My instincts also told me to get as close to the wilderness, as close to healthy living land and to wild creatures, as possible. This is not always easy to do in New England, especially given frequent trips to the hospital, but we did it. In the mountains, on the rivers, in the forests, on the islands, I received abundant strength and support, and the channels of communications with the sacred in our world, with the living wild spirit of the Earth, and with what I call God and the Goddess, were especially open and clear. I learned how much help is available to us if we open ourselves to it, and in how many different forms it can arrive. During this time, friends organized several large healing circles and prayer-meditations for me. One, in Sweden, involved young people from sixty countries; another, in Prague, a powerful group of innovators from Eastern and Western Europe. Thanks to friends at a conference of nonviolent trainers in Holland, I received loving messages of support from people I have never met in South Africa, Thailand, Guatemala…The global network of threads was indeed humming.
Anyway, it all worked. The tumor melted away under the healing fire of gamma rays. I got on the waiting list for a bone marrow transplant at my wonderful hospital, the Dana-Farber Cancer Institute in Boston. In mid-August I went in for a new series of scans and tests to confirm that I was in remission, knowing already that a chest X-ray had shown that my tumor now looked like mere scar. The scan showed, instead, that while the chest brushfire was indeed out, in the meantime the rest of my body (untreated during the localized radiation course) had manifested at least seven new sites of disease. I had spots and nodules in my lungs, in my spleen, in my liver, in my ribs. Nothing terribly large, but lots of them. The biggest was a peanut-sized liver tumor. Lymphoma is considered a systemic disease to begin with, so these were not called “metastases,” but they were, shall we say, an unpleasant surprise. To complicate matters, my own beloved doctor had gone on vacation a week before and broken his neck in three places while body-surfing. Thank God, miraculously, he is neurologically okay and will recover in a few months, but meanwhile, he was not able to meet with me and I had to find out what this unexpected development really meant from new doctors, whose faces I could read less well. As far as I could tell, their faces looked worried. Would these spots disqualify me from receiving a transplant? I asked. The answer was: maybe. I had to prove, in the next few months, that I could shrink these tumors down on regular chemotherapy; otherwise, chances for a successful transplant would be minimal. There was a new regimen to try, new drugs – well, actually only ONE new drug—and hopefully the cancer would respond even though, ahem, it didn’t the last time. The doctors were good about staying positive, but I knew what the score was, and they knew that I knew.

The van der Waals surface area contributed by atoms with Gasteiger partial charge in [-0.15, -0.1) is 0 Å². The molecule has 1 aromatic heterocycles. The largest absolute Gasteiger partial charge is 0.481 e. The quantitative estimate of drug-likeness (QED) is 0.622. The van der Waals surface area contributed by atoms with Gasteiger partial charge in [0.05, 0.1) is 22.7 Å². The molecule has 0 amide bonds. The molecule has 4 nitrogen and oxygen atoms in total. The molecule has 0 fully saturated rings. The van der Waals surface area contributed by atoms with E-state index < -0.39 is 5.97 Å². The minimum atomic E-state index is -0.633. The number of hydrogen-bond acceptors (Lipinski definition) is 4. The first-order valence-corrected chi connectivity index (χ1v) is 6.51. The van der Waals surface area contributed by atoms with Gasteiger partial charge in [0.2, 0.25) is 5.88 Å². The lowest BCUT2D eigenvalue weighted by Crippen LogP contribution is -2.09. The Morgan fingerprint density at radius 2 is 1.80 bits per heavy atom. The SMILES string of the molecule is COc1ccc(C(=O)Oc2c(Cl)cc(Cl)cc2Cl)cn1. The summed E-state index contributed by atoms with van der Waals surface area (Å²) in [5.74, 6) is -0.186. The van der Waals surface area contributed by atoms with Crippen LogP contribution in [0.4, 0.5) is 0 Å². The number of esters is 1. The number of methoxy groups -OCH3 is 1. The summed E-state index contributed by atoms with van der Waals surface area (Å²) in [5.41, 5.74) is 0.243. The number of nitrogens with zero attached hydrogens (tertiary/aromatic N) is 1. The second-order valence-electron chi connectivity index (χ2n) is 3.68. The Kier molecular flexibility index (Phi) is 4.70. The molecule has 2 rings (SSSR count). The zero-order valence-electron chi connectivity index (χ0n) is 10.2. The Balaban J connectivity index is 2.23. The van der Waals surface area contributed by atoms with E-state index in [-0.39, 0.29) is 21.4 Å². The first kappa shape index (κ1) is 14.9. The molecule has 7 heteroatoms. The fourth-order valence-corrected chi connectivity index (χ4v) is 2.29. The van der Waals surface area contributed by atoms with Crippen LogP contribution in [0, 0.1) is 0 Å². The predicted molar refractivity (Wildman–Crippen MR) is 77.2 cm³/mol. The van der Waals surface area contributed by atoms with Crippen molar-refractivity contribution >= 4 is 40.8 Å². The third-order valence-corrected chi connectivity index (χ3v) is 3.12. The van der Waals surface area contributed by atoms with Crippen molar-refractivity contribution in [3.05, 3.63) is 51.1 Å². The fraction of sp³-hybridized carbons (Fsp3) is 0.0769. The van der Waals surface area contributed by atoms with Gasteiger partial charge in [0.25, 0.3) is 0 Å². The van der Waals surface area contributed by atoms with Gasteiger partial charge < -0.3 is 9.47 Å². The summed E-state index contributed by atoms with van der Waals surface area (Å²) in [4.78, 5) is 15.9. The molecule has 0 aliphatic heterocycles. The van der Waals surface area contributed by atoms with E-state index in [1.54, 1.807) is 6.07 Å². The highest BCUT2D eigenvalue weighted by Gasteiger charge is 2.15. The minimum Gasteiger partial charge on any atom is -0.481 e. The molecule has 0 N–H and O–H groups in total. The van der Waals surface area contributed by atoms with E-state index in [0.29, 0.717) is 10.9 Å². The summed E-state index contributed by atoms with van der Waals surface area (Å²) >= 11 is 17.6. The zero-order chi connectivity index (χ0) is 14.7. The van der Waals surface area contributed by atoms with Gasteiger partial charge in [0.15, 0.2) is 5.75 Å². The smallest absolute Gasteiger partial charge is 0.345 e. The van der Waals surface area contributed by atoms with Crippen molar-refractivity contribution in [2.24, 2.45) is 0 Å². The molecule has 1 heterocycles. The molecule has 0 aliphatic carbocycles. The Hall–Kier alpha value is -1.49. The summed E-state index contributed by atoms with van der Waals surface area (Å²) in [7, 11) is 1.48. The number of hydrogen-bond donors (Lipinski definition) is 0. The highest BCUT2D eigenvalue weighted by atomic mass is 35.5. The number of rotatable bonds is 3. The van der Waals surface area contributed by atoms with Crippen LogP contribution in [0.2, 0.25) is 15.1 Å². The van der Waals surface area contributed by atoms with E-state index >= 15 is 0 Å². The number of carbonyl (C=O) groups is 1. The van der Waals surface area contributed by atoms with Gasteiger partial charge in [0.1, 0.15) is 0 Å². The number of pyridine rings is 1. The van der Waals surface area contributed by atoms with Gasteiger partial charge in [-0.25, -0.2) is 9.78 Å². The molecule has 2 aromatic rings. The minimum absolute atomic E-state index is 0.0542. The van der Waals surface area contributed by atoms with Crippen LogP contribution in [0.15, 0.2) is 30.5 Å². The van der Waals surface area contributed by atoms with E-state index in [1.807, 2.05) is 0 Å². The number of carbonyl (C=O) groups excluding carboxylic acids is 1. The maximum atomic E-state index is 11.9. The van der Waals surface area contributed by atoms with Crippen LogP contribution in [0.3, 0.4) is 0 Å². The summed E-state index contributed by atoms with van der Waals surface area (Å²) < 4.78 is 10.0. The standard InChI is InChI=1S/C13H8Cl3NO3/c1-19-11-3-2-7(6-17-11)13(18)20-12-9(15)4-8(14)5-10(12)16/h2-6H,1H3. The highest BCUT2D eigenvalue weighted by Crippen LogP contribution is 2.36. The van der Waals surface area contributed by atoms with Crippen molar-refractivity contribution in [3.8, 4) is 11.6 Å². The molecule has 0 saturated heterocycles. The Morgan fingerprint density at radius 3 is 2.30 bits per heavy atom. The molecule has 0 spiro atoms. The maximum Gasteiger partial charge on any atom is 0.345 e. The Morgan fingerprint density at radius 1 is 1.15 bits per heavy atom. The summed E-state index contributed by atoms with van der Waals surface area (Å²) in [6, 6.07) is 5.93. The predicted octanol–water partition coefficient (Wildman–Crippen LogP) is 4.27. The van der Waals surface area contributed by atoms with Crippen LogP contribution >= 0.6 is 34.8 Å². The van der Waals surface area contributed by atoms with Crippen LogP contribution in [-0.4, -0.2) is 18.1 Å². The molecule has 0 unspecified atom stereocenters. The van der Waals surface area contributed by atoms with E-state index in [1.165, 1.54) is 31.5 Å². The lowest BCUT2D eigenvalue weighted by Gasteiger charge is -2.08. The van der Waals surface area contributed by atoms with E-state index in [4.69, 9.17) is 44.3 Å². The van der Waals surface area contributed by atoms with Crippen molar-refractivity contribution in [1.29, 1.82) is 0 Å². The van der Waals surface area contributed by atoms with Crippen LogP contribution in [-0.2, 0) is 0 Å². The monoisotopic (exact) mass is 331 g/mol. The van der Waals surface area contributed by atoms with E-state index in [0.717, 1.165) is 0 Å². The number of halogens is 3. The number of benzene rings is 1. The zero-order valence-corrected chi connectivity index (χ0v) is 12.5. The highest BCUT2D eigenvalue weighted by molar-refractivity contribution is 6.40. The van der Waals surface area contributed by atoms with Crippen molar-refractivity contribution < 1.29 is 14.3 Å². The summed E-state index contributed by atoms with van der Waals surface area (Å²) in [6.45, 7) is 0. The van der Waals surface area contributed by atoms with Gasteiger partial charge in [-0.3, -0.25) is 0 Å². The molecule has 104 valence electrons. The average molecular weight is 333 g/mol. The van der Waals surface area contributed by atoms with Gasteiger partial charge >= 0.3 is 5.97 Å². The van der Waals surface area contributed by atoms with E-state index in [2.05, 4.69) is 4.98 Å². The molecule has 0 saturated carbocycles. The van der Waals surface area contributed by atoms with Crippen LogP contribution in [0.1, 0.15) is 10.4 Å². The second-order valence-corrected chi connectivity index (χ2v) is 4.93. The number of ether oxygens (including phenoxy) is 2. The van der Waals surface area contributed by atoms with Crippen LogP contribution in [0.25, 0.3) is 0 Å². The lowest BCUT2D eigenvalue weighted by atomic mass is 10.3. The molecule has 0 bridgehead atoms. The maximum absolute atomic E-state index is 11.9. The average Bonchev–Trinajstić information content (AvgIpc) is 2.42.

Aug. 19, 1991, is a day I will never forget. As we drove to the hospital for my crucial three-day inpatient chemotherapy treatment, we heard the radio say that Gorbachev was under house arrest. We brought the laptop computer into my hospital room, hooked up the modem, and began sending and receiving electronic mail messages to our Golubka partners and friends in Moscow every few hours. Igor, Zhenya, Vanya, Natasha and the others were true heroes of the resistance. They worked day and night, printing out materials on nonviolent civilian resistance (excerpts from the nonviolence anthology we had published in Russian a few months before), running around the city finding photocopy machines to make thousands of copies, and handing them out to people on the barricades, who surrounded them by the hundreds and snatched up the copies eagerly. As the messages from them grew more hopeful, as the images on television confirmed that the miracle was true, powerful drugs continued to pour into my veins and I began to believe that my own internal coup of lymphoma hardliners would be as thoroughly routed! On Wednesday morning I cried when I saw the tanks leaving the city, and thanked God I had lived to see this and to know we had played our small but significant role.
It was a tough month, yet it was not as bad as the rock-bottom time in late June. I learned yet more about embracing the paradox of free will and fate, choice and grace, fighting and releasing. On the one hand, there is a body of thought that encourages FIGHTING against cancer, mobilizing inner strength and determination, putting one’s foot down and saying, “I will NOT accept this, this WILL NOT do!” There is an equally venerable body of thought that encourages ACCEPTING cancer and the possibility of death, accepting the lack of control over the outcome, putting oneself in God’s hands, releasing life and trusting that no matter what, everything will be okay. There is truth to both paths. But it is a true paradox, and figuring out how to live on a day-to-day basis according to paradoxical principles, while coping with a great deal of uncertainty and pain, can be perplexing. All I can say is that, somehow, I am learning how to do this, for which I am grateful.